Empathy and homelessness

Photograph by Steve Ryan

Photograph by Steve Ryan

I find it ironic that the day I was asked to interview for an internship with a women’s homeless work program, I was also notified that our lease was not going to be renewed. I am now homeless too. I can go to my interview and say, with all honesty, I know how the clients of the program feel. I currently face the dilemma of finding affordable housing based on my income. The gap between the wealthy and poor is widening with fewer and fewer in between. Finding a home that is within the range of our income that will also fit my family is difficult. It is one of the reasons I detest moving. I have other reasons, though.

I hate moving. I hate everything about moving. Come to think of it, I dread even thinking about moving. I would rather keep all my things in a box, in anticipation of my next move, rather than put things away. Of course, I would be unable to use these things, but that is a small price to pay when you consider the chore of packing it all up again. It all seems quite pointless. If I move to a rental, I must face the dread of moving again, as it is inevitable.

I am reminded of the George Carlin standup routine in which he talks about “stuff.” We collect our “stuff,” which then demands that we buy (or rent) bigger places to hold all our stuff. Once we find a bigger place, we go out to buy more “stuff” to fill the empty spots, thus leading to a situation where we need to find a bigger home to hold the ever-increasing amount of “stuff.” It is an endless cycle. If we could just detach from our stuff, that might make this whole process a little easier.

Apparently, that is a very hard thing for some people to do. One can find conclusive evidence of this by exploring the majority of garages in the United States. Most will look like mine. We moved from a two car to a three-car garage, yet our cars have never parked in the garage. It is too full of stuff. So why do we hold on so tightly to our stuff? Maybe it is to dupe ourselves into believing we can prevent loss.

I know of very few people who manage to remain in their rental homes for longer than a few years. My kids seem to think of this as a grand adventure. I would love to share their enthusiasm, but I know there are few locations that will allow us to bring our domesticated goats. (We bought them to eat the weeds in our current location. The property was too large to weed whack, and they do a much better maintenance job that I can.) I know my children will feel the loss of their pets acutely, especially now that we have a few baby goats, if we are forced to choose between a new home and the goats. Some losses are just harder than others. This is worse than losing the home.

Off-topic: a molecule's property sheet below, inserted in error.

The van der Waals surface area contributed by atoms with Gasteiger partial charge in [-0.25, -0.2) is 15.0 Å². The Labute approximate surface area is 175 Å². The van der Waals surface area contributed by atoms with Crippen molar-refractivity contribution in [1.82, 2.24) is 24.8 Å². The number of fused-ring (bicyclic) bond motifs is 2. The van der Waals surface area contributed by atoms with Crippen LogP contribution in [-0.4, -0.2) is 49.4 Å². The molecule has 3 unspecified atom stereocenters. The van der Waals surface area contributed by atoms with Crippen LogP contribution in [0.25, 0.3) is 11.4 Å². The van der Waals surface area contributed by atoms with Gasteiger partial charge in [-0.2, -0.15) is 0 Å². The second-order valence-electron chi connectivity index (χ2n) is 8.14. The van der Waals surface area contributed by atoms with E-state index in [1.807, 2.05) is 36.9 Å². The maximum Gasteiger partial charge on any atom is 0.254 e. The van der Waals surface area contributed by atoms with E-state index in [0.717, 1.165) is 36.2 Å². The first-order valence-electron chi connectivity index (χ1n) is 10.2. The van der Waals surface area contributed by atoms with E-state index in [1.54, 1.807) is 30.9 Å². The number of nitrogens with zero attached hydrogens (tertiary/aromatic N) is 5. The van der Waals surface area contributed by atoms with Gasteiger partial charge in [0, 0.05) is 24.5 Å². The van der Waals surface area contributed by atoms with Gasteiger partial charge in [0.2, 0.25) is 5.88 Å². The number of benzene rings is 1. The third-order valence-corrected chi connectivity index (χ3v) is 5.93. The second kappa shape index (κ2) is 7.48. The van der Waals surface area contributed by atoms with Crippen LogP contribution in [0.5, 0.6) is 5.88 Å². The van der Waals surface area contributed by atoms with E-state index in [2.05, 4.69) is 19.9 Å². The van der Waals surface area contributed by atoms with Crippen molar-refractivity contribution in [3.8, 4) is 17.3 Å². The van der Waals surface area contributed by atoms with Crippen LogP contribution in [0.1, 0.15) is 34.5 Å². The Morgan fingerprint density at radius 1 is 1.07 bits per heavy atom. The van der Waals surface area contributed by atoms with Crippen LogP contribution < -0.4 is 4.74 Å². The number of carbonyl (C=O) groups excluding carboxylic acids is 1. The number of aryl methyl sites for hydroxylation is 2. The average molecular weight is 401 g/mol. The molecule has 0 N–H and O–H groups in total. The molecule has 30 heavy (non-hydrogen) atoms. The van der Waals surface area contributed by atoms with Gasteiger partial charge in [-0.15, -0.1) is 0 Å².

And yet, I feel reluctant to share this with some of my close friends, as it pales in comparison to some who have lost their children to death. One friend just lost his son this past week. It was a tragic accident that might have been avoided, but choices were made and the consequences were what they were. It seems that loss is something that is built into the system, and I must question why this is. Why does loss seem to be so integral to the experience of living?

My spiritual side is inclined to explore the unknown and unproven belief system I have espoused, but that does not seem to help my children much. It hurts, and the words just do not placate the pain of loss. We live. We become attached. We must eventually say goodbye to our “stuff.” It all seems so pointless.

I suppose Nietzsche may have been right. Life does seem very futile, unless…

…Unless you consider the purpose of experience to train the soul to see that which is beyond the physical. In my own situation, my experience of suddenly finding myself home-less could be a valuable experience to relate to others once I have landed the internship. The idea of encouraging a woman with children to have continued faith and perseverance seems to carry more credibility when it comes from a person who has trodden that road before and lived to tell the tale. The only way to gain that credibility is to experience the situation for myself, then consider all the emotions and important lessons I have learned.

One is that goats, while wonderfully hypoallergenic, are a misunderstood animal by landlords. Letting them go prepares me to let go of my children, whether through death or maturity. Another is that “stuff” can become a burden and ceases to have the same value as the basic physical need of shelter. The experience will, inevitably, alter the manner in which I approach a homeless client. With any luck, I will pass through this experience and remember the feelings of despair and panic I felt, knowing I may have to lose my “stuff.” I will remember feeling disoriented in my daily routine. I must adapt to a new routine, as my clients face daily. The uncertainty of not knowing where I shall shelter my children, or the semantics of transitioning from what I call “home”; of knowing where my children will go to school; of feeling helpless at finding a new home that meets all our needs are anxieties that the homeless population encounter daily.

In light of all this, it makes sense that Divine Providence has decided to offer me this experience. It seems reasonable. It can make me a better and more empathetic psychologist. Now, if I can just decide which books to take and which books to store, I should be ahead of the game.

— Maria Taheny

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